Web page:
Generalized anxiety disorder (GAD) involves persistent anxiety and worry about a broad range of situations, from everyday issues to global disasters. These worries can take up a lot of time and can be very difficult to control or disconnect from.  Though the subject of worry is often related to “everyday” concerns (e.g., finances, tardiness, grades, safety) that we all worry about at times, GAD worries are often excessive (e.g., worrying your loved one has been in a horrible accident if they are 5 minutes late) and can make it difficult to get work done or be present at school, work, or home.  Further, those struggling with GAD often experience persistent physical symptoms of anxiety, including: muscle tension, restlessness, fatigue, concentration difficulties, irritability, and sleep disturbance.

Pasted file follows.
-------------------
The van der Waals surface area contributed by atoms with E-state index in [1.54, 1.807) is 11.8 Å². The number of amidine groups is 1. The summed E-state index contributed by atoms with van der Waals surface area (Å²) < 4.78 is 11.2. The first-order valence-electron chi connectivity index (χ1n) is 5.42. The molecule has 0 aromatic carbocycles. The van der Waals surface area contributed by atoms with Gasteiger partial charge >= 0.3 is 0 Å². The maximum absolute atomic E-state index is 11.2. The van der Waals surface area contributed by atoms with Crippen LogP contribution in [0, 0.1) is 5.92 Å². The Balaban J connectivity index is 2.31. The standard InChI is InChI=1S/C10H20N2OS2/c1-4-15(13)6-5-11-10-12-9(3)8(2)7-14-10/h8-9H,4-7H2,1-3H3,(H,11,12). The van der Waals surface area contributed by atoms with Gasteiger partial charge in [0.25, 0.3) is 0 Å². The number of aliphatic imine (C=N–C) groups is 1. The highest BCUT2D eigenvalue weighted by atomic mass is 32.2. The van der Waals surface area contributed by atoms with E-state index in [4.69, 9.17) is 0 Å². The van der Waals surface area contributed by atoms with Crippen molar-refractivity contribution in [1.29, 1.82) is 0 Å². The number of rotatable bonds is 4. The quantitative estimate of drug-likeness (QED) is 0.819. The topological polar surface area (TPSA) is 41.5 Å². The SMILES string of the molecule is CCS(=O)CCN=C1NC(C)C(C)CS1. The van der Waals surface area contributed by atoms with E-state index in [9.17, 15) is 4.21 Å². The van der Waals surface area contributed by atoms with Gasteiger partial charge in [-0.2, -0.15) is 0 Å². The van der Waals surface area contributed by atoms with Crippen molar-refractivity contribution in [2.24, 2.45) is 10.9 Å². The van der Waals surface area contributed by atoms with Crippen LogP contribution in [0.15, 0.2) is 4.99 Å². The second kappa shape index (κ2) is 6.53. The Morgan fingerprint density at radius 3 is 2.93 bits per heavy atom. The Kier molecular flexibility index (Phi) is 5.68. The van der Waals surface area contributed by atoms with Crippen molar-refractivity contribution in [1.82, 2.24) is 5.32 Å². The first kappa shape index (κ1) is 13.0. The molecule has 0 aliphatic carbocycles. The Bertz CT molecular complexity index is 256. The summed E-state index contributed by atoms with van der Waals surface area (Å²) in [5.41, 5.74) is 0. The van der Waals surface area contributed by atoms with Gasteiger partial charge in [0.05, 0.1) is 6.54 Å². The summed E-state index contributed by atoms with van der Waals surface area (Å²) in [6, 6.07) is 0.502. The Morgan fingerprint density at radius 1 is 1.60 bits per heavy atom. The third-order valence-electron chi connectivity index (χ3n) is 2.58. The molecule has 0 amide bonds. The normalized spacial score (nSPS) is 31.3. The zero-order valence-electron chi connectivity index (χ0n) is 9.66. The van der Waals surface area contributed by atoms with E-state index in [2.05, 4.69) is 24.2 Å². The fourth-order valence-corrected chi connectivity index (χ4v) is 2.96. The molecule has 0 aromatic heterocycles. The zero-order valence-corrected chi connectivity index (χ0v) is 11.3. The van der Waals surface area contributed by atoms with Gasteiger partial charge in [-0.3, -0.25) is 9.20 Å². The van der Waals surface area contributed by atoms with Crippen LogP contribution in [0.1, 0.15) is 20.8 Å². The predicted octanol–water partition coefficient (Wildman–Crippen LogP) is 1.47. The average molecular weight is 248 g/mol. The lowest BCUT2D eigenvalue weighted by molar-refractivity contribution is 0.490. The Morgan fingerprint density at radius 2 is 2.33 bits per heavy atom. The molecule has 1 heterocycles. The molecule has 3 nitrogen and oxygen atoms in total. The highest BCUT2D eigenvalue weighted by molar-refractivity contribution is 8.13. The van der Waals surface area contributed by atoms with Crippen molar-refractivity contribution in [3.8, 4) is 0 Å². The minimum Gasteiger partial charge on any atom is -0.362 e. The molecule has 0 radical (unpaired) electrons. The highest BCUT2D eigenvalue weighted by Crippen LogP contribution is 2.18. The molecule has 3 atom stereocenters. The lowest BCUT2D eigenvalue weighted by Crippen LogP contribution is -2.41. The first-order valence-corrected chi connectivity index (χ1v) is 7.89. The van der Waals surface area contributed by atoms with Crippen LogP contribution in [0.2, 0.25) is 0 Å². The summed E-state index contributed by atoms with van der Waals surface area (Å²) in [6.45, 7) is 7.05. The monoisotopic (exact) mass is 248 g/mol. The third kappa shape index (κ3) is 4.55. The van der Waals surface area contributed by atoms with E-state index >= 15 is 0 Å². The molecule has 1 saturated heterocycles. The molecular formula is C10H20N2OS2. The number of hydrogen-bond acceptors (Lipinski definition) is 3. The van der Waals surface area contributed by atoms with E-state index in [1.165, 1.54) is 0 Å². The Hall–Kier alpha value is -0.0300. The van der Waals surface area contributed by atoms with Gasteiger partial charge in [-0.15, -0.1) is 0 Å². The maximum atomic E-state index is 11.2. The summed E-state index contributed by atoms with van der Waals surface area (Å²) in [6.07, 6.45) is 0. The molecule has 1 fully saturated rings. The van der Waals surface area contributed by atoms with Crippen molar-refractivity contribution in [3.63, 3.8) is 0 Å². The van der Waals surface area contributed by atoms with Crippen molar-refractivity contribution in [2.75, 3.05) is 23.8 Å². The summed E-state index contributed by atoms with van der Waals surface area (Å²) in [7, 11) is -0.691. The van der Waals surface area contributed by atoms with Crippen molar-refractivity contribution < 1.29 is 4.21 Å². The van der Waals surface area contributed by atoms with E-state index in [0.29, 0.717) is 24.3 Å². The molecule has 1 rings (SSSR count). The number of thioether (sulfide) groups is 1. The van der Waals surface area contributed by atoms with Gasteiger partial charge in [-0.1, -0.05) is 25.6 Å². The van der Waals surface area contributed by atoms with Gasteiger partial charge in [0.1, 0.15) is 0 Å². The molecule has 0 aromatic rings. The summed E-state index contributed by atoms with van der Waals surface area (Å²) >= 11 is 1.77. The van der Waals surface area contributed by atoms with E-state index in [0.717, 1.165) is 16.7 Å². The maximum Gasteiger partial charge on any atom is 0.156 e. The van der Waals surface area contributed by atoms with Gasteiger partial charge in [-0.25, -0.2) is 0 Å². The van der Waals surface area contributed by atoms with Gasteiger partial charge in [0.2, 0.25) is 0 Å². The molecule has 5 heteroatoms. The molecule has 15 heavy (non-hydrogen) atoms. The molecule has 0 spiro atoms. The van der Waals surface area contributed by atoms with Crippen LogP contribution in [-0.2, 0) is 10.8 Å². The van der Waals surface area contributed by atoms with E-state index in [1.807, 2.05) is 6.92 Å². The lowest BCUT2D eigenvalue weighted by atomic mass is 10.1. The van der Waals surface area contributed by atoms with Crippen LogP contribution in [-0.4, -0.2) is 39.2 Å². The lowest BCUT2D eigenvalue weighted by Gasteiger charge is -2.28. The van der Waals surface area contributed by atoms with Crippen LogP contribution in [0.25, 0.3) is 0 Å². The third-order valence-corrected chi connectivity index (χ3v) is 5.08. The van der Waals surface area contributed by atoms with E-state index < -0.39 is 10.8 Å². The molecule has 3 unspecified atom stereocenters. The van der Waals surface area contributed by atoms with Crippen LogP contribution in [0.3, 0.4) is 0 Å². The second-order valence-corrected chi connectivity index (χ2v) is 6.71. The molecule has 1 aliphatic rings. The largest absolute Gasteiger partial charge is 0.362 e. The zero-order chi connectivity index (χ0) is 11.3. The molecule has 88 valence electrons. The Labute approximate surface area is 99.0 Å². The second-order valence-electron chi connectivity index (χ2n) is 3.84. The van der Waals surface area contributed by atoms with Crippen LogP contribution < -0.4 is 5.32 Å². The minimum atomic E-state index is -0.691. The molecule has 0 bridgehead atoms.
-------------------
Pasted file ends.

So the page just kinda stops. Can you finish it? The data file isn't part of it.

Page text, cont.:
Potential signs of GAD:

  • Constant or near-constant worry or anxiety about a variety of things
  • Others describe you as “a worrier”
  • Frequently thinking or worrying about the “worst case scenario”
  • Often feeling tense or on edge
  • Finding it difficult to story or control your worrying
  • Difficulty concentrating or relaxing
  • Physical symptoms such as neck pain and tension, stomach aches, and headaches
  • Irritability